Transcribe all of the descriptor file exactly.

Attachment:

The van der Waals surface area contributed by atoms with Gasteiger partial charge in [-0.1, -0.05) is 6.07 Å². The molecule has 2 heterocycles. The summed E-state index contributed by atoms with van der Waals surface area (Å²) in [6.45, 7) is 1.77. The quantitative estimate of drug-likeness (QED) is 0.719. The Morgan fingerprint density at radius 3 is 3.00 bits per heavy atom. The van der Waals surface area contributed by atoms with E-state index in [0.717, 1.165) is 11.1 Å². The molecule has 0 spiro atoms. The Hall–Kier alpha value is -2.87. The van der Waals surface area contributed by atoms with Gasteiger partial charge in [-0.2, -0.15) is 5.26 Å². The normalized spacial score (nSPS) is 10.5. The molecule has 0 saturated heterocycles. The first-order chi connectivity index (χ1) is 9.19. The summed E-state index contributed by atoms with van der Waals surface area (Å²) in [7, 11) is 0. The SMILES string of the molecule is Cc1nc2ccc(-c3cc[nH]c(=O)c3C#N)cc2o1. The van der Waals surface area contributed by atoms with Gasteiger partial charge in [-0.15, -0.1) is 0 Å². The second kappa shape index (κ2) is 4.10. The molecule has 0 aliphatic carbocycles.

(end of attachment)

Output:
The van der Waals surface area contributed by atoms with Gasteiger partial charge in [-0.1, -0.05) is 6.07 Å². The molecule has 2 heterocycles. The summed E-state index contributed by atoms with van der Waals surface area (Å²) in [6.45, 7) is 1.77. The quantitative estimate of drug-likeness (QED) is 0.719. The Morgan fingerprint density at radius 3 is 3.00 bits per heavy atom. The van der Waals surface area contributed by atoms with E-state index in [0.717, 1.165) is 11.1 Å². The molecule has 0 spiro atoms. The Hall–Kier alpha value is -2.87. The van der Waals surface area contributed by atoms with Gasteiger partial charge in [-0.2, -0.15) is 5.26 Å². The normalized spacial score (nSPS) is 10.5. The molecule has 0 saturated heterocycles. The first-order chi connectivity index (χ1) is 9.19. The summed E-state index contributed by atoms with van der Waals surface area (Å²) in [7, 11) is 0. The SMILES string of the molecule is Cc1nc2ccc(-c3cc[nH]c(=O)c3C#N)cc2o1. The van der Waals surface area contributed by atoms with Gasteiger partial charge in [-0.15, -0.1) is 0 Å². The second kappa shape index (κ2) is 4.10. The molecule has 0 aliphatic carbocycles.